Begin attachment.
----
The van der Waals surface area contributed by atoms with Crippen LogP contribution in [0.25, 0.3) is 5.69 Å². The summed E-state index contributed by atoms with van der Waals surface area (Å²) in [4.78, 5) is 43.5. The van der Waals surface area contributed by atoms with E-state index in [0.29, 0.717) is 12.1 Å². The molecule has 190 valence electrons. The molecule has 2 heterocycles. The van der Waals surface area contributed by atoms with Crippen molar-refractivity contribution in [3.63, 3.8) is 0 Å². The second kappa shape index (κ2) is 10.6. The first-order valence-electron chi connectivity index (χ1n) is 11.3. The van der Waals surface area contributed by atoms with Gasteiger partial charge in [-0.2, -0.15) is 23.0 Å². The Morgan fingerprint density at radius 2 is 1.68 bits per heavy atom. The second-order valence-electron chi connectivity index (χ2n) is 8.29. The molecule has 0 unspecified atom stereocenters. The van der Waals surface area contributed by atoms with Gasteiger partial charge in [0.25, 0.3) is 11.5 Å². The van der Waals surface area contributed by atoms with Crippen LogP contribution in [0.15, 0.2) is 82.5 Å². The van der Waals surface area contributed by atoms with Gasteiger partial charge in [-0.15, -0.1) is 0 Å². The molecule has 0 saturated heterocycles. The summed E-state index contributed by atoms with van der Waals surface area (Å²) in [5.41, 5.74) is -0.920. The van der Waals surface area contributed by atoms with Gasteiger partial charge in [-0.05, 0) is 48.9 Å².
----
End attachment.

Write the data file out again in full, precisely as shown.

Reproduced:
The van der Waals surface area contributed by atoms with Crippen LogP contribution in [0.25, 0.3) is 5.69 Å². The summed E-state index contributed by atoms with van der Waals surface area (Å²) in [4.78, 5) is 43.5. The van der Waals surface area contributed by atoms with E-state index in [0.29, 0.717) is 12.1 Å². The molecule has 190 valence electrons. The molecule has 2 heterocycles. The van der Waals surface area contributed by atoms with Crippen molar-refractivity contribution in [3.63, 3.8) is 0 Å². The second kappa shape index (κ2) is 10.6. The first-order valence-electron chi connectivity index (χ1n) is 11.3. The van der Waals surface area contributed by atoms with Gasteiger partial charge in [-0.2, -0.15) is 23.0 Å². The Morgan fingerprint density at radius 2 is 1.68 bits per heavy atom. The second-order valence-electron chi connectivity index (χ2n) is 8.29. The molecule has 0 unspecified atom stereocenters. The van der Waals surface area contributed by atoms with Gasteiger partial charge in [0.25, 0.3) is 11.5 Å². The van der Waals surface area contributed by atoms with Crippen LogP contribution in [0.15, 0.2) is 82.5 Å². The van der Waals surface area contributed by atoms with Gasteiger partial charge in [-0.15, -0.1) is 0 Å². The molecule has 0 saturated heterocycles. The summed E-state index contributed by atoms with van der Waals surface area (Å²) in [5.41, 5.74) is -0.920. The van der Waals surface area contributed by atoms with Gasteiger partial charge in [-0.05, 0) is 48.9 Å².